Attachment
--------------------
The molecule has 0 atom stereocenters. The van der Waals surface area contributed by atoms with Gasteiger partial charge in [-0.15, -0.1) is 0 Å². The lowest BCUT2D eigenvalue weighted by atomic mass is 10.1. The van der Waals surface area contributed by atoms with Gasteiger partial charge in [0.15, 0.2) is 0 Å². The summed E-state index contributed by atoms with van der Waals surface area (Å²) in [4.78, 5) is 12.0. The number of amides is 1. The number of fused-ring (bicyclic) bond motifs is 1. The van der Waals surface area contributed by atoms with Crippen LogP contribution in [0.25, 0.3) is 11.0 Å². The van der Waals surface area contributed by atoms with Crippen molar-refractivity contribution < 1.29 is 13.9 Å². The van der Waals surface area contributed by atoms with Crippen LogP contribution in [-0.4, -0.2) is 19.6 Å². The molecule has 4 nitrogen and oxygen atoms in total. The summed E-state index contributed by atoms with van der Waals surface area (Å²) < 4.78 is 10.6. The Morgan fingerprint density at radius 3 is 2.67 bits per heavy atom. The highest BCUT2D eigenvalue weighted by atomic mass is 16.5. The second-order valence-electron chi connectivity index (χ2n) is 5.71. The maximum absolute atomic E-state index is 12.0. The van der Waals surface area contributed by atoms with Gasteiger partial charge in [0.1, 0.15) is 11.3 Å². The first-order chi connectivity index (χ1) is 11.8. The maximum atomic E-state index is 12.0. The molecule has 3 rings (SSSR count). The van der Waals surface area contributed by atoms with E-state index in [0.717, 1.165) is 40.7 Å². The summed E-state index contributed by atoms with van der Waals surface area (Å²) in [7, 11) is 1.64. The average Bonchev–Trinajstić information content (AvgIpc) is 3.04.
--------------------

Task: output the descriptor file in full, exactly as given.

The molecule has 0 atom stereocenters. The van der Waals surface area contributed by atoms with Gasteiger partial charge in [-0.15, -0.1) is 0 Å². The lowest BCUT2D eigenvalue weighted by atomic mass is 10.1. The van der Waals surface area contributed by atoms with Gasteiger partial charge in [0.15, 0.2) is 0 Å². The summed E-state index contributed by atoms with van der Waals surface area (Å²) in [4.78, 5) is 12.0. The number of amides is 1. The number of fused-ring (bicyclic) bond motifs is 1. The van der Waals surface area contributed by atoms with Crippen LogP contribution in [0.25, 0.3) is 11.0 Å². The van der Waals surface area contributed by atoms with Crippen molar-refractivity contribution < 1.29 is 13.9 Å². The van der Waals surface area contributed by atoms with Crippen LogP contribution in [-0.4, -0.2) is 19.6 Å². The molecule has 4 nitrogen and oxygen atoms in total. The summed E-state index contributed by atoms with van der Waals surface area (Å²) < 4.78 is 10.6. The Morgan fingerprint density at radius 3 is 2.67 bits per heavy atom. The highest BCUT2D eigenvalue weighted by atomic mass is 16.5. The second-order valence-electron chi connectivity index (χ2n) is 5.71. The maximum absolute atomic E-state index is 12.0. The van der Waals surface area contributed by atoms with Gasteiger partial charge in [0.1, 0.15) is 11.3 Å². The first-order chi connectivity index (χ1) is 11.8. The maximum atomic E-state index is 12.0. The molecule has 3 rings (SSSR count). The van der Waals surface area contributed by atoms with E-state index in [0.717, 1.165) is 40.7 Å². The summed E-state index contributed by atoms with van der Waals surface area (Å²) in [7, 11) is 1.64. The average Bonchev–Trinajstić information content (AvgIpc) is 3.04.